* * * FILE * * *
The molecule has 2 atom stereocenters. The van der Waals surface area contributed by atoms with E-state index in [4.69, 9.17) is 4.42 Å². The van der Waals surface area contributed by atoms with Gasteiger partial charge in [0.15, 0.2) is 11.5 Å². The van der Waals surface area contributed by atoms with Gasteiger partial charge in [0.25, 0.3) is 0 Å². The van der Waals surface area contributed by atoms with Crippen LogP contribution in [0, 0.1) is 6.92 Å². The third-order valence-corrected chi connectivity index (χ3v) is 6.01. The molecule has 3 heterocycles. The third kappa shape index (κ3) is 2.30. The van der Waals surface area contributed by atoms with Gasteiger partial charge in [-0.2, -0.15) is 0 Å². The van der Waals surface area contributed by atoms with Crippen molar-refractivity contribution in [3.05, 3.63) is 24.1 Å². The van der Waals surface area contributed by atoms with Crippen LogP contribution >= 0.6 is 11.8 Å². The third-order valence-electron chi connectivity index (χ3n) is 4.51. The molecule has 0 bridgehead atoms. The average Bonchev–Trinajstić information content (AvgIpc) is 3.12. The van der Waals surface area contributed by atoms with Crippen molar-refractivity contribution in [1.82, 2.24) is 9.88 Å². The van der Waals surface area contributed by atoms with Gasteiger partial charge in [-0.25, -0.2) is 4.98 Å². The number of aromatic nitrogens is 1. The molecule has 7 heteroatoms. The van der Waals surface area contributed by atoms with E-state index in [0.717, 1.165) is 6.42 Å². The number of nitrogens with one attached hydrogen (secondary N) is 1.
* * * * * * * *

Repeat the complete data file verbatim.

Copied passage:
The molecule has 2 atom stereocenters. The van der Waals surface area contributed by atoms with E-state index in [4.69, 9.17) is 4.42 Å². The van der Waals surface area contributed by atoms with Gasteiger partial charge in [0.15, 0.2) is 11.5 Å². The van der Waals surface area contributed by atoms with Gasteiger partial charge in [0.25, 0.3) is 0 Å². The van der Waals surface area contributed by atoms with Crippen LogP contribution in [0, 0.1) is 6.92 Å². The third-order valence-corrected chi connectivity index (χ3v) is 6.01. The molecule has 3 heterocycles. The third kappa shape index (κ3) is 2.30. The van der Waals surface area contributed by atoms with Gasteiger partial charge in [-0.2, -0.15) is 0 Å². The van der Waals surface area contributed by atoms with Crippen molar-refractivity contribution in [3.05, 3.63) is 24.1 Å². The van der Waals surface area contributed by atoms with Crippen LogP contribution >= 0.6 is 11.8 Å². The third-order valence-electron chi connectivity index (χ3n) is 4.51. The molecule has 0 bridgehead atoms. The average Bonchev–Trinajstić information content (AvgIpc) is 3.12. The van der Waals surface area contributed by atoms with Crippen molar-refractivity contribution in [1.82, 2.24) is 9.88 Å². The van der Waals surface area contributed by atoms with Gasteiger partial charge in [-0.25, -0.2) is 4.98 Å². The number of aromatic nitrogens is 1. The molecule has 7 heteroatoms. The van der Waals surface area contributed by atoms with E-state index in [0.717, 1.165) is 6.42 Å². The number of nitrogens with one attached hydrogen (secondary N) is 1.